The Corsicans

Corsica, a Mediterranean island, went through some significant political upheavals in the 18th century. After coming under the rule of Genoa for approximately 500 years, the people of the island spent 40 years fighting for their independence in a series of revolts, culminating in 14 years of autonomy. Corcisa was “given” to France in 1768 as part of the Treaty of Vesailles.

A former rebel leader, who had been appointed governor of Corsica by the King of France in 1790, turned the isalnd over to the English in 1794, rather than be tried for his support of the Bourbons. This Anglo-Corsican alliance only lasted for 2 years, until 1796, when the French regained control. According to an article in The Book of Trinidad, this is the time frame in which the “Corsican Immigration” to Trinidad occurred, perhaps due to nobles from Corsica island seeking a new home.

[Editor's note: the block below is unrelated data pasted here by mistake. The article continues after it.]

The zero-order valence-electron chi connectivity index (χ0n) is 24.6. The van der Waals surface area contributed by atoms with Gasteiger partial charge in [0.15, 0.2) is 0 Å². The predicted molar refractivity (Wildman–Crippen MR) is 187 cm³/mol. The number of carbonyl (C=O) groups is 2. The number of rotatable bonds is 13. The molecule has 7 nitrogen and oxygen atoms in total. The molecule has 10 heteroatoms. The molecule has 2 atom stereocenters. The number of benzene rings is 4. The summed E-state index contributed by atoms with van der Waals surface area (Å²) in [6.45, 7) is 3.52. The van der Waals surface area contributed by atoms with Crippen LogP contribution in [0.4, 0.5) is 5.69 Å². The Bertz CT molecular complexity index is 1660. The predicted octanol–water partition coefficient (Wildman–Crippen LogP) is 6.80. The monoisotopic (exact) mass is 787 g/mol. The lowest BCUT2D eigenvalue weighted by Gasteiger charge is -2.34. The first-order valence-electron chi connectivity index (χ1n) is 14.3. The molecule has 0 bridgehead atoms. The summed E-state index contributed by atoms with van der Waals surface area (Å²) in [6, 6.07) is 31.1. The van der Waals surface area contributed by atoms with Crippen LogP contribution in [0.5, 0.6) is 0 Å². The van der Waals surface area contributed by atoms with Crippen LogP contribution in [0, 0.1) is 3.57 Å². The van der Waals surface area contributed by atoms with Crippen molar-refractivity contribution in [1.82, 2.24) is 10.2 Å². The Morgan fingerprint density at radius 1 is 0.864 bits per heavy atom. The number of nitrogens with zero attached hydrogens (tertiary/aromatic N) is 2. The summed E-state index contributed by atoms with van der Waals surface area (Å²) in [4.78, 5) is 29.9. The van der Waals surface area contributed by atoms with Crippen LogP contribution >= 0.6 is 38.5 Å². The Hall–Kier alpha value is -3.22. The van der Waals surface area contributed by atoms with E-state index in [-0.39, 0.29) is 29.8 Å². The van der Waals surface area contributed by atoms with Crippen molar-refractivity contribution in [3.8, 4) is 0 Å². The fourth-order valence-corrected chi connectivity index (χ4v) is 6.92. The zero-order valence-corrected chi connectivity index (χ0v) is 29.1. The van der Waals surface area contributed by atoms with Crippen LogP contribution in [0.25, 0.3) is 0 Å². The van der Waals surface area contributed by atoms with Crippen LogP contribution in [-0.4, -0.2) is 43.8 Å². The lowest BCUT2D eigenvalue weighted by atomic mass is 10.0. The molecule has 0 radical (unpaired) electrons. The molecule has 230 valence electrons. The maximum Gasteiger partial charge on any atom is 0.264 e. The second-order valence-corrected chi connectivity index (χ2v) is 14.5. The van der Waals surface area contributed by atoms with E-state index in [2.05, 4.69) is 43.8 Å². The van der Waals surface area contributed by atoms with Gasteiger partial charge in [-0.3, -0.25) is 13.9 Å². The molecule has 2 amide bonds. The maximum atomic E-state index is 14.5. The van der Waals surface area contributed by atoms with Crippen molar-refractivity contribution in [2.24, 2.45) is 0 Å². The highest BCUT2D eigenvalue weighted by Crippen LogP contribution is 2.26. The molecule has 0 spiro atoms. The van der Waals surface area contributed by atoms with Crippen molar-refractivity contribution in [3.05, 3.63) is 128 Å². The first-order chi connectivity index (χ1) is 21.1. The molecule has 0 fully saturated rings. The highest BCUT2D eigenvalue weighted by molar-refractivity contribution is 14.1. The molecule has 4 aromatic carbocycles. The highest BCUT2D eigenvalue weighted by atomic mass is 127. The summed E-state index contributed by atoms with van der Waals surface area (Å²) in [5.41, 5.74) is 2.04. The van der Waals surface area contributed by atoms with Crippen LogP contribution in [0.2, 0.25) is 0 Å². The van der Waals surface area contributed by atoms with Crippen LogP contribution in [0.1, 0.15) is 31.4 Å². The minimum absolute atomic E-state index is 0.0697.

In any case, the Corscians weren’t there very long before the island was taken by the English. Don Simon Agostini, a Corsican immigrant, was one of the first capitulants to take the oath of allegiance to England. The Agostini’s are still a prominent family in Trinidad.

(The information on this page was obtained primarily from The Book of Trinidad, edited by Gérard A. Besson, and Bridget M. Brereton. Port-of-Spain: Paria Publishing Company Ltd., 1991.)

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